A robot has reconnected two ends of an intestine through laparoscopic surgery: one of the most challenging and delicate tasks. The slightest unintentional movements can be devastating for a patient. Surgical robots have yielded more accurate and precise results, eliminating the possibility for human error.
The Smart Tissue Autonomous Robot (STAR) can plan, adapt, and execute soft-tissue surgery. It is equipped with specialized suturing tools, adaptive control, and a vision-guided system. A structural light-based three-dimensional endoscope and a learning-based tracking algorithm give the robot an enhanced view of the surgical field and the information it needs to perform safer surgeries.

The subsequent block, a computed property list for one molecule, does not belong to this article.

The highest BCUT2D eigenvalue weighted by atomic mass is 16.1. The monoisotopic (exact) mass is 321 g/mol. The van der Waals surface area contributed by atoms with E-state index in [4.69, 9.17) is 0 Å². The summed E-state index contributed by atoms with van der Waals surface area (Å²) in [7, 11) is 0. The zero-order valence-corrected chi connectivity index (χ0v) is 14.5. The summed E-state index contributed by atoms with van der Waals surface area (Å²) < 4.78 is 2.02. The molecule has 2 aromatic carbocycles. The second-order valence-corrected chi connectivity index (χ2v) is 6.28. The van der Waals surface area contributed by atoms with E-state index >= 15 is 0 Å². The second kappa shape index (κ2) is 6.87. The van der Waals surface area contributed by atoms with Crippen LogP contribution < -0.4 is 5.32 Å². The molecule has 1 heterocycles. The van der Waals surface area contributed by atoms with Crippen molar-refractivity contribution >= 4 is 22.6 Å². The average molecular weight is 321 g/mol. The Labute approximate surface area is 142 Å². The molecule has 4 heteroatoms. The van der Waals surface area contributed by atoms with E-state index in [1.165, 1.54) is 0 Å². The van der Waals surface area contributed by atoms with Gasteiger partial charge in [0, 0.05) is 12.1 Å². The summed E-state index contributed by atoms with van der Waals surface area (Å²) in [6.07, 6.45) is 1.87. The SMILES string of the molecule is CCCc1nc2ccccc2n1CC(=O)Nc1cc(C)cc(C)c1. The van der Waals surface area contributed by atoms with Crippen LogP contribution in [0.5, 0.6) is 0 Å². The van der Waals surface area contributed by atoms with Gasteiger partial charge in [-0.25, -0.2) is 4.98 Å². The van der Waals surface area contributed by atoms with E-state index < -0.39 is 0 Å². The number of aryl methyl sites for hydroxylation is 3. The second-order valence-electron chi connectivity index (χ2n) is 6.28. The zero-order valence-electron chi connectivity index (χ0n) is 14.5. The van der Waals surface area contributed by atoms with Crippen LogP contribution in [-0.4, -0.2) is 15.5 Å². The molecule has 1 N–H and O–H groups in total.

"The STAR performed the procedure in four animals and it produced significantly better results than humans performing the same procedure," said Axel Krieger, senior author and assistant professor of mechanical engineering at Johns Hopkins' Whiting School of Engineering.
Robots executing surgery with superior and more consistent results than surgeons is ground-breaking in the healthcare industry. With large-scale implementation, this equalizes access to high-quality surgical care with remarkably lower risks.